Idris suggests that the inevitability is a matter of scripture, rather than military compulsion. However, Islamist insurgencies are to be found everywhere from the Middle East to sub-Saharan Africa, Asia, and Eastern Europe. It seems evident, therefore, that the goal of Islamization is not merely to establish a holy Islamic state somewhere, but to make fundamentalist Islam the world’s religion by all means.

Idris does not provide any empirical or even conjectural evidence of why societies are better off with Islam. He bases his entire argument on passages from the Quran. Islamization is thus an advocacy of the very practice the Enlightenment stands against.

Idris also does not address contradictions between his claims and the realities. Why have no Muslim country met the standards of Islamic purity that he articulates? If, indeed, Islamization is to be pursued through persuasion and ominously enough “warnings,” why are there so many Islamist insurgencies around the world?

A booklet issued by the Saudis in 2008 answers some of these questions. The booklet titled Clear Your Doubts About Islam: 50 Answers to Common Questions blames the press for equating Islamist violence with Islam. In reality, it states:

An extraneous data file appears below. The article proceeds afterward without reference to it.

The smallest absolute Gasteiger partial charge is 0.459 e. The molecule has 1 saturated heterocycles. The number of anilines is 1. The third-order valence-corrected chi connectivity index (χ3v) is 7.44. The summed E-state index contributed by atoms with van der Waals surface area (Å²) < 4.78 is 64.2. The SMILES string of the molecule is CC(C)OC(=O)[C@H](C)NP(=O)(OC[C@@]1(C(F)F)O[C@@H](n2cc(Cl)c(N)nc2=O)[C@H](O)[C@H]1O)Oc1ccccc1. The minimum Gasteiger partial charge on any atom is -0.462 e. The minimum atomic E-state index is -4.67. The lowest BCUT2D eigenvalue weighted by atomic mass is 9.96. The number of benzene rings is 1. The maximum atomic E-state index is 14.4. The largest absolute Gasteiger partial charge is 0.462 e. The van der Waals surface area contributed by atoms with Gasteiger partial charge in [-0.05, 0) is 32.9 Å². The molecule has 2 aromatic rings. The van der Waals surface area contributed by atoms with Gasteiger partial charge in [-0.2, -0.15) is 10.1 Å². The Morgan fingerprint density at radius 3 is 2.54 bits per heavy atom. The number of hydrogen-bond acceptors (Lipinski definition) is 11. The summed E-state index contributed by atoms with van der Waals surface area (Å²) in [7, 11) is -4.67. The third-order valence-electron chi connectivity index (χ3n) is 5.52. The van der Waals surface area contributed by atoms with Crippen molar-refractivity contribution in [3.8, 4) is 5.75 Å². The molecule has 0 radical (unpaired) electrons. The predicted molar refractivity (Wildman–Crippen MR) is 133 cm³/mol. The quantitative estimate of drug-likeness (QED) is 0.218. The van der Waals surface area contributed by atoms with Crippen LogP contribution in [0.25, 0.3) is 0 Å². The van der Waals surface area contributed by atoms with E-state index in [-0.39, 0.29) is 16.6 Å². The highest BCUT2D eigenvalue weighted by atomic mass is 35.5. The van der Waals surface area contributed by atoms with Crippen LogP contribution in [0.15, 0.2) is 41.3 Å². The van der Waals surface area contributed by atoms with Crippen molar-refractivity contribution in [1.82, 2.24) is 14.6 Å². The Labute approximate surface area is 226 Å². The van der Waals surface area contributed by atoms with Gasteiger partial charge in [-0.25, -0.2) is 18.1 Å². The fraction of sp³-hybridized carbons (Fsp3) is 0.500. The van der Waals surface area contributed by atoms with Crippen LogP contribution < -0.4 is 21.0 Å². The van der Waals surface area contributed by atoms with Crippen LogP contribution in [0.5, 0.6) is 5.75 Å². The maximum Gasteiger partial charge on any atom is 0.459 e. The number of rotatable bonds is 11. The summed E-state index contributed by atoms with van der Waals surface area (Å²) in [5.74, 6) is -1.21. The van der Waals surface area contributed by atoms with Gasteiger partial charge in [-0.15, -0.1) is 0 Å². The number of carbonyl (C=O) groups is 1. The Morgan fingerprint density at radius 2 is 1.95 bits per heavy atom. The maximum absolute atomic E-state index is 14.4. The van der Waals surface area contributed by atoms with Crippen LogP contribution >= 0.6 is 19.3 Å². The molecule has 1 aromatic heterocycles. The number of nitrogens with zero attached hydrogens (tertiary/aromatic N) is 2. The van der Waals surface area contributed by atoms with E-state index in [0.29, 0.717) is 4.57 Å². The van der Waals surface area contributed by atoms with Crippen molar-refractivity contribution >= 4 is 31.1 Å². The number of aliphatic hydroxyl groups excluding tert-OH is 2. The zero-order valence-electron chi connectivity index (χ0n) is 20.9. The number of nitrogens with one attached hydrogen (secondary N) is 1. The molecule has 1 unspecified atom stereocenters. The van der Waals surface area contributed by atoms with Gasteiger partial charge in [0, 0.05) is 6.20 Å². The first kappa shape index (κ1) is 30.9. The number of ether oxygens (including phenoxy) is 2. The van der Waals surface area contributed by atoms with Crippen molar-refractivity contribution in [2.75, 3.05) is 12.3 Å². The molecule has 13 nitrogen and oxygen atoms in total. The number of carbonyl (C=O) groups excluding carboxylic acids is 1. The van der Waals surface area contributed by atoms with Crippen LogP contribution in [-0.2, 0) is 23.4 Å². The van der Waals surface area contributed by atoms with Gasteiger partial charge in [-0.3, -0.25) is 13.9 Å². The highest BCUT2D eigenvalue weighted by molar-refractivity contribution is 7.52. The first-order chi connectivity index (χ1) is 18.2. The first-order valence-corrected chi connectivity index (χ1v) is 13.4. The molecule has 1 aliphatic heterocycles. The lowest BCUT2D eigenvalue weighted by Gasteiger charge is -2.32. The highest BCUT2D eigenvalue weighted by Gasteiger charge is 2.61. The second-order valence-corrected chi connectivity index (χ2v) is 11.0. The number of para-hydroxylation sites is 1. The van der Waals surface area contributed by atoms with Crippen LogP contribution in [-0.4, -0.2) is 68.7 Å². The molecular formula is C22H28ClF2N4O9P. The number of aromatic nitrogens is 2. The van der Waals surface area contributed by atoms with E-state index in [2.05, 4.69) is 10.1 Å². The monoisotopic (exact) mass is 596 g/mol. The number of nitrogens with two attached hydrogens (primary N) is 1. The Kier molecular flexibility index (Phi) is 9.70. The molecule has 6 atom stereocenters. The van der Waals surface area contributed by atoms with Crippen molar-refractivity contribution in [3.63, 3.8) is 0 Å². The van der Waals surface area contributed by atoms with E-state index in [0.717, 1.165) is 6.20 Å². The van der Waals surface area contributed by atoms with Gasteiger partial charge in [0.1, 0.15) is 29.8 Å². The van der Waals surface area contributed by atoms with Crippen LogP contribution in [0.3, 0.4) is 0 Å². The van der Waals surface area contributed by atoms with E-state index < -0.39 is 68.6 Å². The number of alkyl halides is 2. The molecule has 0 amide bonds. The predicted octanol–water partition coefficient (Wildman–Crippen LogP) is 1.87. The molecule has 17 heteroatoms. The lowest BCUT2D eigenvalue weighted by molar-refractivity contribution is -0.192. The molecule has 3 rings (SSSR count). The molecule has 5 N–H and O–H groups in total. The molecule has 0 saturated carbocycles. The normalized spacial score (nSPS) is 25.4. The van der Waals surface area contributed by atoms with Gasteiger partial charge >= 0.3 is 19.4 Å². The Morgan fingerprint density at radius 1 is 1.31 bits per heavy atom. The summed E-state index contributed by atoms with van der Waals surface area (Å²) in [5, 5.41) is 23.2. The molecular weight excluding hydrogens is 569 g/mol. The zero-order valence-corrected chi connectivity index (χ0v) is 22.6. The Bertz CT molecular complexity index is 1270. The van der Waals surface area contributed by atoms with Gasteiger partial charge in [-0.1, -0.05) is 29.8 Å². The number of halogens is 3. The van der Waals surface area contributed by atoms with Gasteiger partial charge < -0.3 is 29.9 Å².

Extremism is something blameworthy in Islam, as it means deviation from the moderation of Islamic teachings or from the correct method of applying them. Although the extremist might present his arguments from an Islamic point of view or be motivated by religious feelings, it remains an unacceptable position according to the Qur’an and guidance of Prophet Muhammad. Consequently, it has been condemned by all reliable Muslim scholars.4

But then that begs the question of why so many Muslims have embraced violence and bloodshed. The Islamic State, for example, was established ostensibly to actualize the ideal society that Idris describes. Yet, during its brief tenure, it was readily the most violent “government” in the world.

Regarding material well-being, the pamphlet concedes that relative to the West, “the Muslim world has been in decline for several centuries.”5 It blames the decline on indulgence during its period of prosperity. “But affluence, excessive concern with worldly life, and the spread of corruption eventually weakened religious consciousness,” the pamphlet states.

The inevitable result of these human failures was an ebb in conversions to Islam and territorial expansion, losses sustained in East

Asia and Europe, the ascension of Western power and influence, and a change from an ascendant to a defensive posture.6

But even if one concedes the explanation, there is still the fact that that was centuries ago. What are the realities today? Outside of the oil-rich Gulf states, why are Islamic societies so impoverished and wracked with violence?